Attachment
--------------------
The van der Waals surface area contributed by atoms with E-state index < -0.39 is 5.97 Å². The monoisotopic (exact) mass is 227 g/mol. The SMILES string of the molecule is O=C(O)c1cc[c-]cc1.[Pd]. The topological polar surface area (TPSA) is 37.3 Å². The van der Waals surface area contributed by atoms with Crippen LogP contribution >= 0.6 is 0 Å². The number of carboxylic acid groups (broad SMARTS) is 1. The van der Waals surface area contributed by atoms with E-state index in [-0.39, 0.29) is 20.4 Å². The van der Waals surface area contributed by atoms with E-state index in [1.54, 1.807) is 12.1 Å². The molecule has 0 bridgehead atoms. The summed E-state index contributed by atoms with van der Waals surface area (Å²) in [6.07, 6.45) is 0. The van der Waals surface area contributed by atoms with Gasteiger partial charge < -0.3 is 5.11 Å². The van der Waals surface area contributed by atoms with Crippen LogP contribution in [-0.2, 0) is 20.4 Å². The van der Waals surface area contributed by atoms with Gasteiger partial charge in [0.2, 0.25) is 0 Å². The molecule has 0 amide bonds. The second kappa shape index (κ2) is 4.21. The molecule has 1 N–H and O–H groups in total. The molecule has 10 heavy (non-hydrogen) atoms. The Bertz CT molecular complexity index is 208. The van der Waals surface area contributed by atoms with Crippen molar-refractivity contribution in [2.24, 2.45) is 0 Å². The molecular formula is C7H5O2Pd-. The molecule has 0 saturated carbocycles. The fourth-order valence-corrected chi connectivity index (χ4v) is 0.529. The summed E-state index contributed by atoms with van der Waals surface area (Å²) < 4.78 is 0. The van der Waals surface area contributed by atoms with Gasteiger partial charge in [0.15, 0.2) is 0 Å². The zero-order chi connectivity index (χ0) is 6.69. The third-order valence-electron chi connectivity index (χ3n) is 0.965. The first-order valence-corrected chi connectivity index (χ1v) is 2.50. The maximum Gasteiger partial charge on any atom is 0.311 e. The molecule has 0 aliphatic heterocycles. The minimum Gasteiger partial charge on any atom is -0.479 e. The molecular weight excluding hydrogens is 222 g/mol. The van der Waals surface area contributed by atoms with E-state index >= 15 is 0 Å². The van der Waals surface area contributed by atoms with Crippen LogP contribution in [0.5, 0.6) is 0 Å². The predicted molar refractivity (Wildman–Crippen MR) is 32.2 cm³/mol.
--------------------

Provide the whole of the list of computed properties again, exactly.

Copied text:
The van der Waals surface area contributed by atoms with E-state index < -0.39 is 5.97 Å². The monoisotopic (exact) mass is 227 g/mol. The SMILES string of the molecule is O=C(O)c1cc[c-]cc1.[Pd]. The topological polar surface area (TPSA) is 37.3 Å². The van der Waals surface area contributed by atoms with Crippen LogP contribution >= 0.6 is 0 Å². The number of carboxylic acid groups (broad SMARTS) is 1. The van der Waals surface area contributed by atoms with E-state index in [-0.39, 0.29) is 20.4 Å². The van der Waals surface area contributed by atoms with E-state index in [1.54, 1.807) is 12.1 Å². The molecule has 0 bridgehead atoms. The summed E-state index contributed by atoms with van der Waals surface area (Å²) in [6.07, 6.45) is 0. The van der Waals surface area contributed by atoms with Gasteiger partial charge < -0.3 is 5.11 Å². The van der Waals surface area contributed by atoms with Crippen LogP contribution in [-0.2, 0) is 20.4 Å². The van der Waals surface area contributed by atoms with Gasteiger partial charge in [0.2, 0.25) is 0 Å². The molecule has 0 amide bonds. The second kappa shape index (κ2) is 4.21. The molecule has 1 N–H and O–H groups in total. The molecule has 10 heavy (non-hydrogen) atoms. The Bertz CT molecular complexity index is 208. The van der Waals surface area contributed by atoms with Crippen molar-refractivity contribution in [2.24, 2.45) is 0 Å². The molecular formula is C7H5O2Pd-. The molecule has 0 saturated carbocycles. The fourth-order valence-corrected chi connectivity index (χ4v) is 0.529. The summed E-state index contributed by atoms with van der Waals surface area (Å²) < 4.78 is 0. The van der Waals surface area contributed by atoms with Gasteiger partial charge in [0.15, 0.2) is 0 Å². The zero-order chi connectivity index (χ0) is 6.69. The third-order valence-electron chi connectivity index (χ3n) is 0.965. The first-order valence-corrected chi connectivity index (χ1v) is 2.50. The maximum Gasteiger partial charge on any atom is 0.311 e. The molecule has 0 aliphatic heterocycles. The minimum Gasteiger partial charge on any atom is -0.479 e. The molecular weight excluding hydrogens is 222 g/mol. The van der Waals surface area contributed by atoms with E-state index >= 15 is 0 Å². The van der Waals surface area contributed by atoms with Crippen LogP contribution in [0.5, 0.6) is 0 Å². The predicted molar refractivity (Wildman–Crippen MR) is 32.2 cm³/mol.